It was then that a man in the crowd called out, “To suck us all dry! So we can spend all our money there.”

Part of the way we see modern racism toward American Indian manifested is through the eagerness of non-Indians to compartmentalize modern tribal members as a museum culture. As anthropological curiosities, Indians aren't a threat to the dominant culture, but once tribes gain some sort of economic or political power through self-determination, it begins to threaten the non-Indian dominant power structure.

I don't think "minstrel show" is an apt comparison here for the Round Up, so much as a ritual re-enactment of tensions at the core of a two hundred year old failure of American federal Indian policy. It's a ritual still re-enacted not just in these social exchanges, but in economics and law as well. Sure, the rodeo announcer referred to his Indian neighbors as "our friends, our family," but that phrase rings a bit hollow when tribes and tribal members still have to fight these "neighbors" in federal courts to protect their fishing rights, water rights, and rights to govern themselves.

I salute the tribal members who steadfastly return to this event, year after year, sit in the cheap seats designated by the White man to put them in their places, as if to say "Fuck you. You still haven't turned us into farmers and you never will." And then they dance, maybe the same dances the BIA once tried to ban during the years of Assimilation policy.

And to echo what hippybear said above, receiving a Pendleton blanket from a tribal member is a big deal; it's not a pretty nice object, it's an enormous honor, one I hope to receive some day.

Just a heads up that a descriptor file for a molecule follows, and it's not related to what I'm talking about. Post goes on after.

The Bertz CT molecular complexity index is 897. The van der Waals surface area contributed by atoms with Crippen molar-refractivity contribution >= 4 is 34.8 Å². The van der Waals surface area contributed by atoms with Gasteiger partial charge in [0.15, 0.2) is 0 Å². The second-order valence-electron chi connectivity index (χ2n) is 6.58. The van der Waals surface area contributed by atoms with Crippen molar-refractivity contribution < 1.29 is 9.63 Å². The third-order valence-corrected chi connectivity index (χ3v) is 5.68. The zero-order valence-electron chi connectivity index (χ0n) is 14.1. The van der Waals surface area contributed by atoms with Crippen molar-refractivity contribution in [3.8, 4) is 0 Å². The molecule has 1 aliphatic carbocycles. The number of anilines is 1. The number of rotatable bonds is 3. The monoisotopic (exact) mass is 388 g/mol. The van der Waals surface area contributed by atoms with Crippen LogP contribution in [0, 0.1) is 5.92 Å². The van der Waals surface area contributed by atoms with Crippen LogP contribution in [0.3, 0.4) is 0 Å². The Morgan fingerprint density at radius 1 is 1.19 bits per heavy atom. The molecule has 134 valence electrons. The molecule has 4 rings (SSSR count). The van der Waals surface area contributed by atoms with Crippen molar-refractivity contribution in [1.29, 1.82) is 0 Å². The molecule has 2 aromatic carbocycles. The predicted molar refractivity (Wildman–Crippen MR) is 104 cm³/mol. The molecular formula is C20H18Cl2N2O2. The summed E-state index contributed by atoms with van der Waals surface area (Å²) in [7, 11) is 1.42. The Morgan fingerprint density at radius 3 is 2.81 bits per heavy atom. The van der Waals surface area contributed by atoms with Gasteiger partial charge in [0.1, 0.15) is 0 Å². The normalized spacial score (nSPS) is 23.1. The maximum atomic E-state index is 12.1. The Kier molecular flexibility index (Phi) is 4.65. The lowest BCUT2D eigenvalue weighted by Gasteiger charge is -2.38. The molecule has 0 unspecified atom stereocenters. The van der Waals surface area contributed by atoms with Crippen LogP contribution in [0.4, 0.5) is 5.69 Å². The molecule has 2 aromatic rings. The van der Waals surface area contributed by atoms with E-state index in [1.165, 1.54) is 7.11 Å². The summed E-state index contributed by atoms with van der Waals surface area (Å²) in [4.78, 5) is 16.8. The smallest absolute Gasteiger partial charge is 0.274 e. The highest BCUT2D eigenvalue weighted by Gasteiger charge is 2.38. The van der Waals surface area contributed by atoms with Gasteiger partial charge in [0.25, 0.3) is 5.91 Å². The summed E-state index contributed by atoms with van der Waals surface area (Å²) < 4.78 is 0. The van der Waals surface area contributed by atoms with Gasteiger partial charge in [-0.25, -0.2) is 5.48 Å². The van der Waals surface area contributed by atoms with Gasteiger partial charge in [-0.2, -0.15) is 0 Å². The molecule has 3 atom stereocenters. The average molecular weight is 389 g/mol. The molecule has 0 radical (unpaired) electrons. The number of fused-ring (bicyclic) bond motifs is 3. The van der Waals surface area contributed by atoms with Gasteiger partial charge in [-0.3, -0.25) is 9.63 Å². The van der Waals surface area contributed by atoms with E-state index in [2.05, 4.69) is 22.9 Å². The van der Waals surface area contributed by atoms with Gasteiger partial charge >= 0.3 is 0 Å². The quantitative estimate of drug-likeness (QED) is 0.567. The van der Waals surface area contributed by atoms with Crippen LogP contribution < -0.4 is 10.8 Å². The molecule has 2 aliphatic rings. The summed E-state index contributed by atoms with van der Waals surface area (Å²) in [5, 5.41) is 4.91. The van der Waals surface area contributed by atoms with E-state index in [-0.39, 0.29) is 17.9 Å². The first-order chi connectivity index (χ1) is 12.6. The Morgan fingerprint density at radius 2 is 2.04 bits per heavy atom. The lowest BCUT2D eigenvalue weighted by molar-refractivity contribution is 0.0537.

posted by Dr. Zira at 7:59 AM on September 24, 2010 [9 favorites]

Is this just another version of the minstrel show?

I think that this is a more complicated question at a time when the various confederated tribes involved are becoming far more politically and economically powerful than at any time since European settlement. According to a quick google search, the local confederated tribes are the second largest employer in the county -- if they didn't like the way Round-Up was run, they definitely have the clout to make changes.

I've have visited Pendleton many times, and it's very much still a place with super sharp racial divisions. But it's also a place that is changing fast; between the newly-powerful Indian tribes, Latino immigration, and other changes, it's not the same town today that it was even twenty years ago. There's a lot of interesting things to say about Round-Up and about Indian/non-Indian relations, past and contemporary. This terribly shallow NYTimes article is, unfortunately, probably not the basis for that discussion.
posted by Forktine at 7:59 AM on September 24, 2010 [1 favorite]